The Washington Redskins vs. the Baltimore Ravens meeting twice a season? It could happen.
In the 93-year history of the National Football League, the game, its teams and its players have evolved.
While tradition is certainly cherished, change is only natural.
So when asked how the league would look should there be another realignment, it was time to go for broke.
Hence, what you see ahead of you is the NFL of the future. It’s also a league that could include an 18-game regular-season schedule sooner than later.
So taking into account some geography, a little rivalry and perhaps a bit of insanity, here’s the new-look NFL. While we are aware of certain bylaws that insist certain teams remain together, we’ve opted to bypass those bylaws.
However, we were careful to reference the league’s past. In 1967, the National Football League was first divided into four divisions: Capital, Century, Coastal and Central. Three years later and with the merger on the field, the NFL was divided into two conferences (AFC and NFC) with six divisions, a format that held until the current eight-division alignment that began in 2002.
Hence, with a lot of rhyme and reason, here’s an idea of what a revised NFL could actually look like.
Teams: Buffalo Bills, New England Patriots, New York Giants and New York Jets
Obviously, besides the name change from AFC East to AFC Coastal, there’s not a lot of difference in this division from its traditional past.
However, it’s amazing what one change could do. Out are the Miami Dolphins and in are the New York Giants.
So instead of waiting every four years for the Giants and New York Jets to meet in the regular season, Big Apple fans will be treated to a home-and-home every year (in the same home, of course).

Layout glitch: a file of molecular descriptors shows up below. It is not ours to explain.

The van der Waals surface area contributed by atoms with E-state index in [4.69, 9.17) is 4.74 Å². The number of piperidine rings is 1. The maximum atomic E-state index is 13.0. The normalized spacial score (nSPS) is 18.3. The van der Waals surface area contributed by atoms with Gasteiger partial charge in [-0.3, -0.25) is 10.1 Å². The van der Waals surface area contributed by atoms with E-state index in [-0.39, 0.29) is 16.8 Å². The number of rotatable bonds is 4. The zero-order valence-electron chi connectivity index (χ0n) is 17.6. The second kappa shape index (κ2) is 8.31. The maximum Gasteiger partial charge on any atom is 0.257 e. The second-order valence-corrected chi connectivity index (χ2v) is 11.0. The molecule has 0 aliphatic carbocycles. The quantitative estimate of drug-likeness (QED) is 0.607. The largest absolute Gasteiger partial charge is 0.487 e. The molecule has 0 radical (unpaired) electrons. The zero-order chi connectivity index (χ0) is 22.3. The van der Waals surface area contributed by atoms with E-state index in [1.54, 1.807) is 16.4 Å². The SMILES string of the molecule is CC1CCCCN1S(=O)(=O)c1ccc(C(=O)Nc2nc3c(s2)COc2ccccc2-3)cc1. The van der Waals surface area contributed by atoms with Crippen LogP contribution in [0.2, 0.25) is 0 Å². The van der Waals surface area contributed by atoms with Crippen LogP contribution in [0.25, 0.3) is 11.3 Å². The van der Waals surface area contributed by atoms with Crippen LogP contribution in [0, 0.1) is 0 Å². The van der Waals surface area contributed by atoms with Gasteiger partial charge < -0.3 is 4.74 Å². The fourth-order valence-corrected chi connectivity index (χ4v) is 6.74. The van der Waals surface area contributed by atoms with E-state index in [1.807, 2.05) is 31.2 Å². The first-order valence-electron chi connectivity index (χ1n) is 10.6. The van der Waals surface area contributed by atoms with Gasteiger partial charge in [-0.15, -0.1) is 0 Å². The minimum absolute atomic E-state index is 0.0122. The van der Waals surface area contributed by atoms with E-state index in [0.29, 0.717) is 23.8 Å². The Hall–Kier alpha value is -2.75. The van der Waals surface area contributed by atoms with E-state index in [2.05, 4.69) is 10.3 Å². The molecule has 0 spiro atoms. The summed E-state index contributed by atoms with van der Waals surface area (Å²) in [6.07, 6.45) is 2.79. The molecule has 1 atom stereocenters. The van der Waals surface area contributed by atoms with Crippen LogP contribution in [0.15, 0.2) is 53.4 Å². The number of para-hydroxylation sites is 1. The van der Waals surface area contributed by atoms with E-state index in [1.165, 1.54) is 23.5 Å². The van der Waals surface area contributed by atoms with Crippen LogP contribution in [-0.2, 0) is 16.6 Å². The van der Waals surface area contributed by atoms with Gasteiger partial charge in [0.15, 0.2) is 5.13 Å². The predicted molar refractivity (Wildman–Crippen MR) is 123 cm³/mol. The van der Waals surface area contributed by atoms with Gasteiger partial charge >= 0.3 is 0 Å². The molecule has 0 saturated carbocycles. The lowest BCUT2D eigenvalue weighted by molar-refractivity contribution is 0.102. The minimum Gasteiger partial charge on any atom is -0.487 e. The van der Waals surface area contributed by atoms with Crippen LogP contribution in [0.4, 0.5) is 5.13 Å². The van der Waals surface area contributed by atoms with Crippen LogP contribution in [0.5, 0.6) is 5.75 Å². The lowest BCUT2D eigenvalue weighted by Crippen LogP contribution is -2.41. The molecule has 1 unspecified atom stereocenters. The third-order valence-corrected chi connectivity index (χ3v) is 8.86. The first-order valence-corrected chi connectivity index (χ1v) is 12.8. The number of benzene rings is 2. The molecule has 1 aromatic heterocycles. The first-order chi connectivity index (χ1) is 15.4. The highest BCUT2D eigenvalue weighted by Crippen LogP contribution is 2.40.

Meanwhile, the recent history of Super Bowls (XLII and XLVI) between the Giants and New England Patriots will be revived on an annual basis. And the Buffalo Bills, despite some hard times as of late, will continue their longtime rivalries with both the Patriots and Jets.
And yes, when it comes to the Bills and Giants, we may be treated to the occasional Super Bowl XXV highlight…depending on your perspective.
Teams: Cincinnati Bengals, Cleveland Browns, Indianapolis Colts and Pittsburgh Steelers
Like the AFC Coastal, we’ll borrow from the past and name this the AFC Central. That nom de guerre actually lasted for both conferences until the realignment in 2002.
Keeping the Cincinnati Bengals and Cleveland Browns together makes sense for obvious reasons. Including the rival Pittsburgh Steelers is another common-sense move, perhaps more so in the case of the Browns.